‘He was a rock to our family’: Omaha man spreads colon cancer awareness in memory of father
OMAHA, Nebraska (Nebraska) – Ryan Sheidl remembers his father Paul; they were very close.
“He was a rock for our family. He helped me become who I am today.”
Paul Sheidl was diagnosed with stage 4 colorectal cancer at the age of 44. He has been an advocate for screening and early detection throughout his fight against cancer. Unfortunately, the disease claimed his life in February 2021.
Ryan, in memory of his father, continues what Paul started.
“When he left, I kind of wanted to take that torch,” Shadl said.
He now spreads the word about the importance of screening and awareness of colorectal cancer as an ambassador for the non-profit organization Fighting Colorectal Cancer. It focuses on communicating with young people.
“In fact, so many young people get diagnosed,” he said. “It just hits a lot of communities that you wouldn’t even think of when you think about colorectal cancer.”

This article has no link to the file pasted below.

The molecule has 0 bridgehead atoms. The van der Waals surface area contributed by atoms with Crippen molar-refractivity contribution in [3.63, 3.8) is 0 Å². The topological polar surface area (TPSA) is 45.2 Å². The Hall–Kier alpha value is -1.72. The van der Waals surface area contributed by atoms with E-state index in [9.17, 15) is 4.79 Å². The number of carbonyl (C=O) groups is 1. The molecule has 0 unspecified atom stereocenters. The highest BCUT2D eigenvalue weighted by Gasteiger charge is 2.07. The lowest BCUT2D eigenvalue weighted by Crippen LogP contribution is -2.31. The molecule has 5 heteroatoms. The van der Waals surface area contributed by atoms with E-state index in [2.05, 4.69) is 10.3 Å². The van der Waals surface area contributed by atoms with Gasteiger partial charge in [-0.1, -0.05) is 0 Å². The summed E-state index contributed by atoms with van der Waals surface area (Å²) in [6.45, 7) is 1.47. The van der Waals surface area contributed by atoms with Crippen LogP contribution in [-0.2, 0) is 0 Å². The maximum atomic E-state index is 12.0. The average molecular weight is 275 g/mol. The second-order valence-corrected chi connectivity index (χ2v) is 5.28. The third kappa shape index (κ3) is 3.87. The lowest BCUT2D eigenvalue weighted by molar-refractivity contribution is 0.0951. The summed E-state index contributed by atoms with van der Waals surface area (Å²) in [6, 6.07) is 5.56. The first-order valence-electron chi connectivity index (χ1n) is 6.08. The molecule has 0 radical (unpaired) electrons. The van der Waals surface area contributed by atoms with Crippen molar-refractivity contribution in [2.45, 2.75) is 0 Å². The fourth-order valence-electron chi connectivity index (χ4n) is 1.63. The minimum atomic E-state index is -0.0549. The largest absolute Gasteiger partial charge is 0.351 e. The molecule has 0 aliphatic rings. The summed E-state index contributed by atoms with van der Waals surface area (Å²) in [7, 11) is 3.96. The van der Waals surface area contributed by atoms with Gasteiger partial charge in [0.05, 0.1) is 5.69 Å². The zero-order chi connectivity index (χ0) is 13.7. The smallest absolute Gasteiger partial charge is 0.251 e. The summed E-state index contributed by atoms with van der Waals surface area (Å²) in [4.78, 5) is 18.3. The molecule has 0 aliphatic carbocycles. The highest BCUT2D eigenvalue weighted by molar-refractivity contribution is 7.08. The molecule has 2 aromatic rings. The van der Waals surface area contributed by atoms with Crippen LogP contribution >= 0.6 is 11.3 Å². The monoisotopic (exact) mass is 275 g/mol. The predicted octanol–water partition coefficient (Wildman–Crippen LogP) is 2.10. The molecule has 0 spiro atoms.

The American Cancer Society claims that one in five people diagnosed with colorectal cancer is under the age of 55. It recommends that people at average risk get screened at age 45.
Dr. Sean Langenfeld, head of colorectal surgery at Nebraska Medicine, said he is also seeing an increase in cases.
“Over the past 11 to 12 years, I have noticed a trend towards an increase in the number of patients,” he said.
Langenfeld also shared that he is seeing a surge in views since COVID-19.
This is a trend that both he and Sheidl want to see: more people paying more attention to symptoms and taking action.
“Part of our big initiative is to make people feel more comfortable talking about it with their doctor,” Langenfeld said.
“We want to make sure that those who start to feel these symptoms and signs get to where they need to be and get tested at the right time,” Shadl said.
The Great Plains Colon Cancer Task Force offers free at-home colon cancer test kits, Nebraska residents aged 45-74 can apply for one of the groups.